An article by Gabriel Leonardos, president of ABPI, was published in today’s edition (03/16) of the Valor Econômico newspaper.
In the article, Leonardos warns of the drop in patent applications for the third consecutive year and the relationship between this drop and the cuts in the INPI’s budget in this year’s Budget Law.
“The INPI’s financial autonomy, with the freedom to manage its budget, can solve its structural problem”, says the president.
Read the full article below:
INPI cuts: a shot in the heart of the industry
By: Gabriel Leonardos
The recent disclosure, by the National Institute of Industrial Property (INPI), of the drop in patent applications for the third consecutive year, should put on high alert the authorities committed to Brazil’s economic recovery.
It should be noted that the figures on the decline in patent filings in Brazil are made public at a time when the budget of the INPI, the body responsible for registering patents, that is, directly linked to the innovative industry, was slashed in the midst of the cut. line of discretionary expenses determined in this year’s Budget Law.
INPI’s financial autonomy, with the freedom to manage its budget, can solve its structural problem
It is good to pay attention to the fact that the cut approved by Congress makes the operation of the INPI unfeasible, as recognized by its own leaders, who foresee the suspension of the activities of the body in July this year, if there is no additional contribution of resources. It shoots itself in the foot and at the heart of the country’s innovation industry.
All this in the midst of a considerable effort by the INPI to gain efficiency and be on par with the best patent offices in the world. In recent years, 8 hours ago, several measures have been taken in this direction, with emphasis on the fight against the backlog, as the historical stock of patents pending examination is known, which reached around 260 thousand applications and, in the last two years, has been significantly reduced.
In the same way, doubts remain as to the sustainability of the policy to combat the backlog in the coming years, notably in view of the persistent lack of resources from the INPI.
For all these reasons, it is possible to affirm that only the financial autonomy of the INPI, with the freedom to manage its budget, can solve the structural problem of the autarchy, which lacks resources for investment in the field of technology, systems, software, artificial intelligence, contracting and training of examiners, among other measures. Complementary Law Project (PLP nº 143, of 2019), which prohibits the limitation of commitment and financial movement of expenses related to the INPI, is being processed by the Constitution and Justice and Citizenship Committee of the Chamber of Deputies.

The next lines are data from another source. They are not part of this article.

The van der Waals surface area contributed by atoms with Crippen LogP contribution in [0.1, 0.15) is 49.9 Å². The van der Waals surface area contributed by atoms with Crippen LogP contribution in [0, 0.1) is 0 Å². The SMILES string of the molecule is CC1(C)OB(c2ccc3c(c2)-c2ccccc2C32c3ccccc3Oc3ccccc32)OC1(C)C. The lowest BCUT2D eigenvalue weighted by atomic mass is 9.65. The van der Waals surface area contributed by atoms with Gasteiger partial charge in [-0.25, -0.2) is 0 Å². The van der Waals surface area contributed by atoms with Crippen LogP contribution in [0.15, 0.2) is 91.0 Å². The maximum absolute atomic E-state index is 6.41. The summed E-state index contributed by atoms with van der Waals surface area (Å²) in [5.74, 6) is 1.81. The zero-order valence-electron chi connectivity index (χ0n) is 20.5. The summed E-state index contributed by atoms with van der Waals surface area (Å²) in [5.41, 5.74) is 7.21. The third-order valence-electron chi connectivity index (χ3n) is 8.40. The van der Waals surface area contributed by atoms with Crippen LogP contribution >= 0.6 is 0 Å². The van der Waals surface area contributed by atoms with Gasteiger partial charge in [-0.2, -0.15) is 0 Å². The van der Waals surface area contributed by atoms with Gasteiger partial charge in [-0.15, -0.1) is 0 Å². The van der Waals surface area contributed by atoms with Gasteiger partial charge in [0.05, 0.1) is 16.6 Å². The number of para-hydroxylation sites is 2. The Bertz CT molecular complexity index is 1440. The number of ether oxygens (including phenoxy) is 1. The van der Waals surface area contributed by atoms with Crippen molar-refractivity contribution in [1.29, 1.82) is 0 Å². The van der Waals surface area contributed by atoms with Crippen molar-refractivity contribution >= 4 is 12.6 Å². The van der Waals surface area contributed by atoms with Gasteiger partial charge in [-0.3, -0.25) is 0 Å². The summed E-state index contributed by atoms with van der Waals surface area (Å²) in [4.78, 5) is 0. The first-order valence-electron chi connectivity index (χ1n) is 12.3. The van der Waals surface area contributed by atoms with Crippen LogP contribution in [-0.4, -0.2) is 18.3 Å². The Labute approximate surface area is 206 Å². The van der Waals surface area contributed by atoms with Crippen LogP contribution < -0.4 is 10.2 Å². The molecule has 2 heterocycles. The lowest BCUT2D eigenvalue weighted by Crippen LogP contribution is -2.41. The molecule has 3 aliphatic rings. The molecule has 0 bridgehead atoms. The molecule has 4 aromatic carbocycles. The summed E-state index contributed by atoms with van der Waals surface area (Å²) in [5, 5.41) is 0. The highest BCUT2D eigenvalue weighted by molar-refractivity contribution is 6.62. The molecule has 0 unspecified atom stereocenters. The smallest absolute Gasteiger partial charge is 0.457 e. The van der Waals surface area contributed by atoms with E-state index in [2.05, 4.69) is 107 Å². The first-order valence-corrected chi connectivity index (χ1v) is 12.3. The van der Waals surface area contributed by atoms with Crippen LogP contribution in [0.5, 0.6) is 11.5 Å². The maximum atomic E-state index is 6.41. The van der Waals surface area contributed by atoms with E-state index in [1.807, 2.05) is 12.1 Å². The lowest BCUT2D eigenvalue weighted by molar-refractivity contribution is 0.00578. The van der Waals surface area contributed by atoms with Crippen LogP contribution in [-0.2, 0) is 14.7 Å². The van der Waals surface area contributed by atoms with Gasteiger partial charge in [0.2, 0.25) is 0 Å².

Supported by the financial autonomy of the agency, the implementation of all these measures can be carried out without any damage to the treasury, since the INPI is a surplus agency, which collects from users amounts much higher than its expenditures. Last year, after having paid its own discretionary funding and investment expenses (R$ 55.9 million), the INPI still contributed R$ 187.4 million net to the National Treasury from revenue from services rendered. And, similarly, the agency had a surplus in 2019/20, when it contributed R$128 million to the Treasury in each of the two years.
The INPI’s efficiency in the standard of the great world patent offices is a sine qua non condition for the recovery of our industry. A quick and agile body in granting intellectual property rights is the legal guarantee for the innovation industry to take off in the country. We are still far from that.
Let’s see: from 2013 to 2021 the number of patent applications filed annually with the INPI, national and foreign, fell gradually and annually, from 34,050 to 26,921. In the world, on the contrary, the total number of patent applications grew on 03/16/2022 from 2.57 million to 3.22 million in 2019. That is, while in the countries as a whole the increase in patent deposits was on the order of 25%, in Brazil there was a decrease of about 21%.
Inevitably, the Brazilian patent debacle must be linked to the country’s deindustrialization. At the best moment, in 1985, the participation of industry in the Brazilian GDP was already at 48%, but it shrunk to less than half of that percentage, in the last quarter of 2021, according to the Getúlio Vargas Foundation (FGV), in its last measurement. However, a scrapped industry has no competitiveness, and tends to disappear. It is no wonder that in 2021 Brazil ranked 57th in the Global Innovation Ranking organized by the World Intellectual Property Organization (WIPO).
The INPI problem is an issue that directly touches the uplift of the Brazilian industry in these difficult times of the pandemic. The financial autonomy of the agency is an important step in this direction. As long as the country does not have institutions and instruments that, based on a State policy, guarantee the granting of industrial property rights quickly and efficiently, insecurity will persist in relation to patent deposits with the INPI.
Gabriel Leonardos is president of the Brazilian Intellectual Property Association (ABPI)